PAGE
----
First, we meet Sam, Guy’s first love and the epitome of a Prozac-ridden stay-at-home mom, who is desperately trying to justify her all-too-simple life. Many years after the fact, she still feels hate towards Guy, who broke her heart. Meghan McAdam Gomez (Sam) interpreted the character well, but with too much of a juvenile spin (I see Sam as a middle-aged soccer mom), her young face masqueraded the pain and displacement of hope the audience was supposed to feel. Gomez’s performance was strong in some places, but it appeared as if the actor could not adequately embody Sam’s true pain. The performance made the sporadic nature of Guy running around the hotel room collapse. The intention was for Sam to match Guy’s indecision and erratic behavior. A constant teetering line of broken unaccomplished dreams, over-exaggerated dictation and lulls of complacency couldn’t quite justify what I felt to be Sam’s motivation. With that said, her performance was quite energetic and I could feel, on a human level, the dedication and passion she put into the performance. She made us feel that she too was in a love/hate relationship with the character.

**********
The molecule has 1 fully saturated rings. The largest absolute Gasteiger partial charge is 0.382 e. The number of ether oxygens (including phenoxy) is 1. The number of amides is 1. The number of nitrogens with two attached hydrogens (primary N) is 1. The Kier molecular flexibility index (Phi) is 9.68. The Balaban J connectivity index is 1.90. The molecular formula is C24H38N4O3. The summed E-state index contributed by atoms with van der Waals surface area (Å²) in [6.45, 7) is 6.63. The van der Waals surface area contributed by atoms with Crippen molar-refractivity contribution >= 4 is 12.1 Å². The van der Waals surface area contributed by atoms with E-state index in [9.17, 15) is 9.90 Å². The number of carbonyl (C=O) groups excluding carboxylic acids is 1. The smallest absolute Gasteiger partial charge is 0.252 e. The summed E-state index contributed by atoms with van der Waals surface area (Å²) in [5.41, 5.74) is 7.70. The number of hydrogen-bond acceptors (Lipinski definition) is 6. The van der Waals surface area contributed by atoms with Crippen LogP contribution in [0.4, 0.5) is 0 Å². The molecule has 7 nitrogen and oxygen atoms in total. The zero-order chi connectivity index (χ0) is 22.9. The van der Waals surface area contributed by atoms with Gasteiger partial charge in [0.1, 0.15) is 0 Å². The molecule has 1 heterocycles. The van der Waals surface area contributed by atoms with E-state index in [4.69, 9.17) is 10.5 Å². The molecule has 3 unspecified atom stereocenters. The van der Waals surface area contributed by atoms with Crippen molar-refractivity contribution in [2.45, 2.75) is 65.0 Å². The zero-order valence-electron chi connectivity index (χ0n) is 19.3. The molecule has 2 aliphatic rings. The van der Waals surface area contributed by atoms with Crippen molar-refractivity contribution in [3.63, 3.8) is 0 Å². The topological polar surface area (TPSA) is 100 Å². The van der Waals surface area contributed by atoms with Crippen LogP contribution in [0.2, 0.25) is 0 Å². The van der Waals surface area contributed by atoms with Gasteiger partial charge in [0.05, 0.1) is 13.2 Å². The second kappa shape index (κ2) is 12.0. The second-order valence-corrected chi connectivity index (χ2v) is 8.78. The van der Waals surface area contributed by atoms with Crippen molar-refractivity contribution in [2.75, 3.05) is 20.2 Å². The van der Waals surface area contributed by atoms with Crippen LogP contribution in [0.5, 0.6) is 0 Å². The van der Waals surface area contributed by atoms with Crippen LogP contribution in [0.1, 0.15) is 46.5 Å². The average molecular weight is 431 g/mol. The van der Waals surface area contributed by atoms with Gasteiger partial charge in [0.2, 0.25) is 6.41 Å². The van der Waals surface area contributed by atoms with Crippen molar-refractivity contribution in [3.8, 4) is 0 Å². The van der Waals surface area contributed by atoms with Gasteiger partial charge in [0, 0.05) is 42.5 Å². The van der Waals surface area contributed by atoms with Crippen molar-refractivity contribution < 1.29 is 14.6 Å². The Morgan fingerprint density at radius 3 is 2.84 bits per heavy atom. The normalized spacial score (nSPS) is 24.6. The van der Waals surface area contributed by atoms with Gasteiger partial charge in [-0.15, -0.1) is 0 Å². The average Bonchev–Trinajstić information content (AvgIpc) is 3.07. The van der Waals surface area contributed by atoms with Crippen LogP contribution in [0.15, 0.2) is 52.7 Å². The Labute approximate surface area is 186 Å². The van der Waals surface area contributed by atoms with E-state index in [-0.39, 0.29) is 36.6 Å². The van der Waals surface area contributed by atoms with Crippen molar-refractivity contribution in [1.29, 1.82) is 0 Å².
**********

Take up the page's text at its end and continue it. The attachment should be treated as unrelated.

Next up is Tyler (Sophia Howes). Tyler represents Guy’s “experimental” phase in his dating repertoire and sexual experiences. She is everything girls in high heels and miniskirts on Chippewa hope to look forward to becoming someday, however she has a very intellectual and introspective side. She is frivolous and when not high, probably very coherent. Her encounter with Guy is filled with so much sexual tension that there is a point you wish they would just screw already ( the term “making love” is inapplicable here, judging by who Tyler presents herself to be), but they do not, which begins to build an underlying suspicion that there is an ulterior motive for Guy on this journey. Sophia Howes impressed me the most. She nailed Tyler’s essence, and her duality as sexually deviant, yet appropriately tender, combined with comic brilliance that made me smile throughout the soliloquy.
In next walks Lindsey (Diane Di Bernardo Blenk), the hot professor fantasy, sporting a trendy blazer masking a lacy lingerie slip. She and Guy at one point engaged in an affair during his college teaching days. The whole scene is based on paranoia as Lindsey’s husband patiently waits in their compact Subaru to either kill Guy or take home his dame. Guy trips over himself as Lindsey cons him into taking his clothes off and submitting to her upscale cougar demands. And she leaves him alone, contemplating the past, contemplating the future, and contemplating, for the first time in the show, her instead of himself in relation to her, as she slips out of the doors with a smirk of revenge, proving that love was never a factor between them, but rather the chase of youthful indiscretion and snarky foreplay for Guy to do nothing with except bank the memories.